Glaucoma & Pot: The truth behind the myths
Google “marijuana glaucoma” and you’ll find gobs of information claiming cannabis treats the eye condition.
But what’s real, and what’s not?
Glaucoma expert Dr. Dana Tannenbaum hears the rumor all the time.
“I probably get asked about marijuana once a week,” she says.
Anecdotes have been going around for years that smoking marijuana can treat glaucoma. There is some truth to that.
Dr. Tannenbaum says cannabis can lower the eye pressure associated with the condition, but the effect is temporary.
“Someone would need to smoke, ingest or use marijuana pretty much every three to four hours in order to maintain that pressure lowering effect,” she explains.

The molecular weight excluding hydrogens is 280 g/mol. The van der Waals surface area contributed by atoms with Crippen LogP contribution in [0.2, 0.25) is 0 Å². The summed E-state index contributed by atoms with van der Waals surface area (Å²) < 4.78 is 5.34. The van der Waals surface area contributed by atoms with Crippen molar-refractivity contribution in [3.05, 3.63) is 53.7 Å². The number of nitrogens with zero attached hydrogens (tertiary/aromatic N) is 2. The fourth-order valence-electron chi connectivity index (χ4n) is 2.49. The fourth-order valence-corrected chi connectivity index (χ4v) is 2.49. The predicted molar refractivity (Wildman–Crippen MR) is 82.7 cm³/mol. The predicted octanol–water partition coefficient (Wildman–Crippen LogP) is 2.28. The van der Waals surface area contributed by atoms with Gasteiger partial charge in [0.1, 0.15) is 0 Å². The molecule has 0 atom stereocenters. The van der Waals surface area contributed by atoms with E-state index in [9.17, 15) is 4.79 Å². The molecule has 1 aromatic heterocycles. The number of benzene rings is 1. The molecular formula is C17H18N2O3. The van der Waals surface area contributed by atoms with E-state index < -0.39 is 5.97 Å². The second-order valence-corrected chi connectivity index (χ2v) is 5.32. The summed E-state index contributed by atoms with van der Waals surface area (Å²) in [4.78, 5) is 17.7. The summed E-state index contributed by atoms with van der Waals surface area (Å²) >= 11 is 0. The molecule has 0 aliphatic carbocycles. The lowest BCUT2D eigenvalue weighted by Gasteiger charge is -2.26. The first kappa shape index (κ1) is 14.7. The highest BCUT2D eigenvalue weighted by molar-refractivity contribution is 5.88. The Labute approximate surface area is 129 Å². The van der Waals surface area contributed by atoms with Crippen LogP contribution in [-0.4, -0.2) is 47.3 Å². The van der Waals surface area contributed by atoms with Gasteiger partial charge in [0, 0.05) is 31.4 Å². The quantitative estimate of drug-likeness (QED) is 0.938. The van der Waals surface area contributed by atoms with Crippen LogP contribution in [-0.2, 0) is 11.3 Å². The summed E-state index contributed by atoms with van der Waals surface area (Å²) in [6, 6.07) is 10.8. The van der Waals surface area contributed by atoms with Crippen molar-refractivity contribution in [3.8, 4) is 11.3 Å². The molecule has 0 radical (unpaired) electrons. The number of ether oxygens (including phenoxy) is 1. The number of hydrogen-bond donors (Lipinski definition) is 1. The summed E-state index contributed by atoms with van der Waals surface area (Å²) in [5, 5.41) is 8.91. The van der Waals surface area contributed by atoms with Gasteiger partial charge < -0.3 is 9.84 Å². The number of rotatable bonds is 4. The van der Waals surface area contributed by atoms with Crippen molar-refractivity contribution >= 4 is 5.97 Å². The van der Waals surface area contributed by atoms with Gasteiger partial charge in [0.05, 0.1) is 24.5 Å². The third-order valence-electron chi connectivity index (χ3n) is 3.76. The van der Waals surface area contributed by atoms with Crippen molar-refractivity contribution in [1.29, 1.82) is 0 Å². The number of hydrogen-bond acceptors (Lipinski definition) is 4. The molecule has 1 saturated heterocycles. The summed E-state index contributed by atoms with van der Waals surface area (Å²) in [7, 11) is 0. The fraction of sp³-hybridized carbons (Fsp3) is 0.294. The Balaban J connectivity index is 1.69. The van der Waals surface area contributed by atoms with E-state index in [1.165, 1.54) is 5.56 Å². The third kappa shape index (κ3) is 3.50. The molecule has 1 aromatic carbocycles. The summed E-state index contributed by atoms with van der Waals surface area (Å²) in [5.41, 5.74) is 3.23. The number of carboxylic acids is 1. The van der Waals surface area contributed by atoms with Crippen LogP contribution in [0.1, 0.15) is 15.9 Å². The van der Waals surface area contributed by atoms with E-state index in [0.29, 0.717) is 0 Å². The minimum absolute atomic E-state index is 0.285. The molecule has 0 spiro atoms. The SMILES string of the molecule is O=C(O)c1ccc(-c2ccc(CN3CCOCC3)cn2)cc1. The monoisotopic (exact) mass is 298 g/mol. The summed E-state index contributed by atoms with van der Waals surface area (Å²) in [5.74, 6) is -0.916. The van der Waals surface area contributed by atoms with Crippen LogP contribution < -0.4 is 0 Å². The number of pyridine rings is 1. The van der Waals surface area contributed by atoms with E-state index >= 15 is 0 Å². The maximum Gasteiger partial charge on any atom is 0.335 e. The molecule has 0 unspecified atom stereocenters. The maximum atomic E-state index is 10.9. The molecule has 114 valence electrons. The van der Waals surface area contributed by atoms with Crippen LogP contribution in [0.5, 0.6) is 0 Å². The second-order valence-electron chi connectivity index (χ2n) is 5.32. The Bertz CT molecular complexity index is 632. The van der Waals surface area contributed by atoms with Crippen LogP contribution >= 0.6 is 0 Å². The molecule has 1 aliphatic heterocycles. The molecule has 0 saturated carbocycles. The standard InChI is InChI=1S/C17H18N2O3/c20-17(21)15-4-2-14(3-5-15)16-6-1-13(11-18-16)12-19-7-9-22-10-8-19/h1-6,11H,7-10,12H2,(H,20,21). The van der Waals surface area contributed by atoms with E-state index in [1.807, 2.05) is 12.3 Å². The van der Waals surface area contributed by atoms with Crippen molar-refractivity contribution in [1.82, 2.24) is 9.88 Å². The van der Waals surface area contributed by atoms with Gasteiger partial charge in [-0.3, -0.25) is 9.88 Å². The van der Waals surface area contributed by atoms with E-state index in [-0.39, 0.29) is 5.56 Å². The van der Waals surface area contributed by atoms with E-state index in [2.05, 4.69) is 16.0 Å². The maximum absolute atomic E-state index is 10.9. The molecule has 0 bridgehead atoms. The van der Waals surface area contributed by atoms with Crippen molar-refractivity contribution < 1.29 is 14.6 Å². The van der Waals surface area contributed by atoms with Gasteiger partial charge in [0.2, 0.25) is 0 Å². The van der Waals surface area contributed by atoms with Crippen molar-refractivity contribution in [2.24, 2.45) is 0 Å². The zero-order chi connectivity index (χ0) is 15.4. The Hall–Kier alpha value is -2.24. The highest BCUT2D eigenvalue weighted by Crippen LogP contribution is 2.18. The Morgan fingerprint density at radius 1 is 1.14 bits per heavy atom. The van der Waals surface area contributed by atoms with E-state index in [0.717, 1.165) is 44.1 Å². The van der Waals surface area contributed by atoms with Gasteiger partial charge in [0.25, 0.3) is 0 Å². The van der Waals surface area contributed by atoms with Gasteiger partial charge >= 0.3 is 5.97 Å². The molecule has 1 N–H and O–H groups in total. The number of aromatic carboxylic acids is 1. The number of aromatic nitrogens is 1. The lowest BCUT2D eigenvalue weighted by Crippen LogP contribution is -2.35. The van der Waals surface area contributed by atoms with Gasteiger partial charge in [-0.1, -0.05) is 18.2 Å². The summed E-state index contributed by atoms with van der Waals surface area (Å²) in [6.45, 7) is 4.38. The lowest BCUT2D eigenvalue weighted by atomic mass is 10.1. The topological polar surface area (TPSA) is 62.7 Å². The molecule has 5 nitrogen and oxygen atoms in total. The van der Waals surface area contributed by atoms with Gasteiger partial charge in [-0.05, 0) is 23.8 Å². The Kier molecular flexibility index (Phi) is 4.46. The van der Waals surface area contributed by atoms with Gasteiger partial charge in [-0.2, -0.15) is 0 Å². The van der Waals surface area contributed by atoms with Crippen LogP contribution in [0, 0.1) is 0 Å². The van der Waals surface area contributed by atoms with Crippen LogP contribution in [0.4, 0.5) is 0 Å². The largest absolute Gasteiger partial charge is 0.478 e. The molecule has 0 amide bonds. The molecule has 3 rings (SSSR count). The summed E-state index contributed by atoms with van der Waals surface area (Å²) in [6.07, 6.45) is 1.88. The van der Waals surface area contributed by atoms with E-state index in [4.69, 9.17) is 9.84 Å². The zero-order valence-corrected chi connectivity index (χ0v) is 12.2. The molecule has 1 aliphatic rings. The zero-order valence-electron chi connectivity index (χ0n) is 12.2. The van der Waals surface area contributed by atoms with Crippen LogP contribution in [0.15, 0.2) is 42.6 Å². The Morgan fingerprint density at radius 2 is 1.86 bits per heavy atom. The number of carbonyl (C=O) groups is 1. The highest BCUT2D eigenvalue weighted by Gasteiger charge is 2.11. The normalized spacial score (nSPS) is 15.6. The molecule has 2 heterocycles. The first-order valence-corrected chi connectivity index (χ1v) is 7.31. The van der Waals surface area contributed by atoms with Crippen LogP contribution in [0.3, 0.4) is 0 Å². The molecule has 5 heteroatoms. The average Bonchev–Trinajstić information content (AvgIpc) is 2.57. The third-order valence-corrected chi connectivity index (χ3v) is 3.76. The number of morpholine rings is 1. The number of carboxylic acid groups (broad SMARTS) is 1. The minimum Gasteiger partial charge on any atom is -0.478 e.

Glaucoma occurs when there’s too much pressure in the eye.
Over time, that added pressure can damage the optic nerve and lead to vision loss.
That’s exactly what patient Stephanie Norman is trying to prevent. She’s heard the marijuana claim, too, but remains wary.
“I don’t know how true that is, and I don’t care to find out,” she says.
Experts want to find out more about pot’s potential to treat glaucoma.
“We could potentially utilize the chemicals in marijuana to actually make a safe, well-tolerated drug without side effects,” Dr. Tannenbaum says.
Because marijuana is classified as a Schedule 1 drug, like heroin, doctors cannot do the research.
For now glaucoma is often successfully treated with special eye drops, lasers or surgery.